Jan Mayen’s climate is Arctic-maritime, with relatively mild winters and cold summers. Clear days are rare, foggy days are more the rule. The waters surrounding the island are normally icy from February until April, but this varies from year to year.
The Arctic fox was earlier the only numerous mammal on Jan Mayen but excessive hunting nearly led to its extinction. Polar bears are not normally found on Jan Mayen. Hooded seals and harp seals have important breeding areas north-west of Jan Mayen, and some years even near the shores of the island, due to ice conditions. 27 species of birds use the island as their regular nesting site. The tidal zone around Jan Mayen has a limited flora and fauna. The marine fauna is similar to what can be found by the south-eastern coast of Greenland. The two most commercially valuable marine resources around the island are shrimp and Iceland scallop.
Norsk Polarinstitutts Meddelelser no. 144 delineates Jan Mayen´s natural and cultural conditions, the environmental threats to the island and its surrounding waters, and recommendations for further investigations. The report, written in Norwegian, states that the main local environmental threat is the Norwegian Armed Forces´ waste disposal site on the island. The site contains high levels of PCBs, and is situated close to the shore. Due to wave erosion, the site may erode before the PCBs have deteriorated. Other threats to Jan Mayen´s natural environment are long-range transported pollutants, climatic changes, and a danger of excess fishing of marine stocks.
History and cultural remains
Though Jan Mayen has most likely been known of since the Viking Age, evidence of human activity on the island dates back to the 15th century. The Dutch established land stations for whaling, which were gradually abandoned after 1634. Research activities date back to 1882-83 and their remains are still to be found in Maria Muschbukta, protected according to preservation regulations. At the beginning of the 1900s, Norwegians started to hunt for Arctic fox on the island. Of the original 13 hunting cabins, five still remain. In 1921 Hagbart Ekerold established the first meteorological station on Jan Mayen, and the following year, the Norwegian Meteorological Institute annexed a part of the island. In 1926 the Institute annexed the whole island, but it was not until 27 February 1930 that Jan Mayen was incorporated in the Kingdom of Norway by law.
The geology of Jan Mayen
The Jan Mayen shelf was formed during the opening of the Atlantic Ocean about 40 million years ago, in the Eocene epoch, and is a remnant of continental crust. However, the oldest rocks which extend above sea level are only around half a million years old. Jan Mayen as an island has, thus, hardly experienced more than the last three Quaternary ice ages.
The island rises from a subsea volcanic mountain chain called the Jan Mayen Ridge, which forms the boundary of the 1500-metre-deep Iceland Plateau in the north-east. North of Jan Mayen, the sea floor slopes fairly steeply down to a depth of more than 2000 metres in the Jan Mayen Rift Zone.
This rift zone is an active transform fault zone, in which the mid-ocean ridge between Europe and America is offset by approximately 200 km. This displacement is still taking place at an average rate of a couple of centimetres a year.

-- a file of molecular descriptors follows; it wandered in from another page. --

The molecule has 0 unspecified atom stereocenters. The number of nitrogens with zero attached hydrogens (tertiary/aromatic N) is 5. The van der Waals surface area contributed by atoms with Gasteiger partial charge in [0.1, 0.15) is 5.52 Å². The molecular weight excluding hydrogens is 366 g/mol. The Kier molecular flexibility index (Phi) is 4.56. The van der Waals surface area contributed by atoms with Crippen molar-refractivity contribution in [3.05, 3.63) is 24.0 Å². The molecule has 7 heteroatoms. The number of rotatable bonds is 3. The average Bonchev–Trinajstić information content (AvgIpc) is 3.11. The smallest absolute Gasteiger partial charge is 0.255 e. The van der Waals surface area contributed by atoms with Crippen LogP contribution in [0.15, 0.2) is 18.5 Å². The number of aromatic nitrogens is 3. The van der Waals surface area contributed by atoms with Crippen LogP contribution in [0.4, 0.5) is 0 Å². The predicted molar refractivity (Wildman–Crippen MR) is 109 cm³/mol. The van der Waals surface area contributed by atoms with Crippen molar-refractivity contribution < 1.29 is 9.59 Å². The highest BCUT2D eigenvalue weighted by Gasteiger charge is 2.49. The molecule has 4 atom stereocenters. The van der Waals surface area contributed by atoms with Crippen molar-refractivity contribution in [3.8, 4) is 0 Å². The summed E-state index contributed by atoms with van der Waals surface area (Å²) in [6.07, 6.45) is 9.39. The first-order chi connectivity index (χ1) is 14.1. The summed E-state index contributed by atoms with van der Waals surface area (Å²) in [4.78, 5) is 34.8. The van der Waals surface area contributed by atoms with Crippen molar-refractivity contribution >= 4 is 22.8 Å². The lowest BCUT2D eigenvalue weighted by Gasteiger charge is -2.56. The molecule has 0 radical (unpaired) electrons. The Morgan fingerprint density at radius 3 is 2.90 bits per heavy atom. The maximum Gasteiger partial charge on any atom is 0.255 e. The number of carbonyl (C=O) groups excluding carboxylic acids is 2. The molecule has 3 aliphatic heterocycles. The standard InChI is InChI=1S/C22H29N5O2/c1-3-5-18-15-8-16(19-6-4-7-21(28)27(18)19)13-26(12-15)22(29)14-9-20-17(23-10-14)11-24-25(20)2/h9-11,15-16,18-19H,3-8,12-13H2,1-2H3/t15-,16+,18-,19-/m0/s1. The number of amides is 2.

A small segment of the spreading zone probably underlies the north-eastern tip of Jan Mayen. The volcanism and earthquake activity on and around the island are due to this location.
The landscape on Jan Mayen is influenced by the volcanic origin of the island. The northernmost active volcano in the world which rises above sea level is located on the northern part of the island. Beerenberg is a majestic volcano, towering to a height of 2277 metres, and having regular sides which slope at about 30° around the Central Crater and continue downwards to the main massif at around 15°. This break of slope is a result of a young stratovolcano, built of an alternation of lava and tephra, having formed on an older shield volcano, mainly composed of lava. Numerous parasite craters built of tuff, slag and tephra pockmark the lower slopes.
Beerenberg has more than twenty glaciers, which cover some 30 % of the area of the island. Some of their snouts reach right down to sea level.
The bedrock on the island consists of basalt lava flows alternating with pyroclastic rocks. The latter are rocks of volcanic origin flung out during eruptions and more or less consolidated in the air. The youngest volcanic eruptions in 1970 and 1985 took place on the lower slopes on the north-east side of Beerenberg. The Central Crater and Egg Island, a crater remnant on the south side of the mountain, have permanent fumarole activity (emission of hot steam). There is thought to be an average of one volcanic eruption on Jan Mayen every 100-130 years.
The volcanic eruption in 1970
The largest known volcanic eruption occurred in September-October 1970, when a plume of smoke up to 11 km high was observed from a passing passenger plane.
The eruption took place from several craters along a 5 km-long zone of fissures close to the north-east tip of Jan Mayen. Lava production lasted more than 4 weeks, and about 0.5 km3 of lava was produced. Over 4 km2 of new land was formed, spread out on the former seabed for up to 300 metres. However, more than half of the new land surface was completely eroded by the sea in the matter of a few years.
A more detailed account of the geology of Jan Mayen, including all the known volcanic eruptions, can be found in the report: Natur- og kulturmiljøet på Jan Mayen: med en vurdering av verneverdier, kunnskapsbehov og forvaltning.